The Governor of Illinois approved H.B. 4999/Public Act 99-610 on July 22, 2016, which amended the Illinois Right to Privacy in the Workplace Act (IRPWA) to provide further protections to employees’ privacy regarding their personal online accounts. The term personal online account has been defined as “an online account, that is used by a person primarily for personal purposes.”
The IRPWA had initially only prohibited employers from inquiring about an employee’s application to or receival of benefits under the Illinois Workers’ Compensation Act (WCA) or Worker’s Occupational Diseases Act (WODA). However, the new amendments to the IRPWA have widely broadened the scope of privacy protections afforded to employees under the Act. The new amendments to the IRPWA, effective January 1, 2017, indicate that it is unlawful for an employer or prospective employer to:
- Request, require, or coerce an employee or applicant to authenticate or access a personal online account in the presence of the employer;
- Require or coerce an employee or applicant to invite the employer to join a group affiliated with any personal online account of the employee or applicant;
- Require or coerce an employee or applicant to join an online account established by the employer or add the employer or an employment agency to the employee’s or applicant’s list of contacts that enable the contacts to access the employee or applicant’s personal online account;
Further, the amendments include a retaliation provision making it unlawful for an employer to retaliate against any employee for refusing to engage in any of the behavior listed above and a provision making it unlawful to refuse to hire an applicant because of his/her refusal to provide access to personal online accounts, as described above.
The IRPWA does not prohibit employers from maintaining lawful workplace policies regarding usage of the Internet, email, and social networking or employer’s electronic equipment. Further, it does not prohibit employers from monitoring employee use of employer electronic equipment or online activity while at work. However, if during such monitoring, an employee’s personal online account information is obtained inadvertently, employers must secure the information and delete it as soon as is reasonably practicable, unless the information is being retained in connection with an ongoing investigation related to employer’s electronic equipment and/or employee’s Internet usage.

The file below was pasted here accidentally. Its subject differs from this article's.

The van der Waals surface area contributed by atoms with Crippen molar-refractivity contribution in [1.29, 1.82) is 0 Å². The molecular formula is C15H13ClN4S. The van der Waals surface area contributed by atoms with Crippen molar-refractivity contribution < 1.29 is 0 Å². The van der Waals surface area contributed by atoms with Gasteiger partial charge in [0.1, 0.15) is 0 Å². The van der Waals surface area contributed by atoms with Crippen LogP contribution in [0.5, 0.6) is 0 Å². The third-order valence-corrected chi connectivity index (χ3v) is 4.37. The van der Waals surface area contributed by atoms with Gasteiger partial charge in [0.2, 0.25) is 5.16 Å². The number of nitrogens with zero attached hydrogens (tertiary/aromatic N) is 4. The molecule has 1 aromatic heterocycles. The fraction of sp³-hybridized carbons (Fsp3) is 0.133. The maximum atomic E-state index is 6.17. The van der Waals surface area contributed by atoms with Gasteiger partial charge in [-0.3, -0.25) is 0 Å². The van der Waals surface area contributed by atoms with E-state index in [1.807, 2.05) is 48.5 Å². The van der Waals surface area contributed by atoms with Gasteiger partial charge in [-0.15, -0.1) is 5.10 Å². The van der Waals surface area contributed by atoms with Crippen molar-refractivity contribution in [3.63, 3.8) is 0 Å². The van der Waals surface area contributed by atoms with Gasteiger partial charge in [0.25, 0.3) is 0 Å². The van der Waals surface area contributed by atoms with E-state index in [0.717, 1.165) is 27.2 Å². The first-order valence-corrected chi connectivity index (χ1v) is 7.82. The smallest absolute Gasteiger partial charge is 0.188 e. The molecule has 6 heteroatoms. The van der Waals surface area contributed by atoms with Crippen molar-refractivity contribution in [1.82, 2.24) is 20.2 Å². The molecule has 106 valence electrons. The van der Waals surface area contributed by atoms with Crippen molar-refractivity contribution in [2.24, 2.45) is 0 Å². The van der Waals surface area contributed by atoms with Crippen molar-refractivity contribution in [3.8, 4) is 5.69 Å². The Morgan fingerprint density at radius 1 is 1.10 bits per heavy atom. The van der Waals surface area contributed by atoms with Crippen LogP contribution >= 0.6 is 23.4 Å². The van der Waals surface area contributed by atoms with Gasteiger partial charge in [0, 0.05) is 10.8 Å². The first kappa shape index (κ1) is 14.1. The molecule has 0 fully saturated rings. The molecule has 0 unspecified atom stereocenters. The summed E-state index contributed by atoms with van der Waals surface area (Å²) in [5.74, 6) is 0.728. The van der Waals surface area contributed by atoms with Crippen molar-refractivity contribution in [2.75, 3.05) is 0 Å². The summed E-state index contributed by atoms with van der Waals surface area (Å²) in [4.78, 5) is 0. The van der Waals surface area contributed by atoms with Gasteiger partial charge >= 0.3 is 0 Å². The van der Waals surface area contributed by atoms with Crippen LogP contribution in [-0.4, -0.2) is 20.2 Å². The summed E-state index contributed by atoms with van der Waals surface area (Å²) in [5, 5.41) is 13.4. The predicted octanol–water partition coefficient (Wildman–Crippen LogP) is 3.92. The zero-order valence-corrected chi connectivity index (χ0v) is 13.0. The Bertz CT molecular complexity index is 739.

Technology and social media are continuously evolving, making it sometimes challenging to keep the line between personal and professional from becoming blurred. Many employers throughout the United States are using the advancements in social media as key marketing tools for their businesses. In doing so, employers encourage employees to join employer social media groups and “like,” “follow,” “tweet,” “share,” etc. employer’s posts in an attempt to have employer marketing efforts reach a larger audience. If an employer in Illinois was to require or coerce an employee to take this sort of action, they would be open to liability for violation of the IRPWA.
Employer Take Away: Employers should revise their social media and Internet usage policies to comply with the new amendments to the IRPWA. Further, employers should be mindful of any actions they take which involve employees’ personal online accounts and could be seen to blur the line between personal and professional.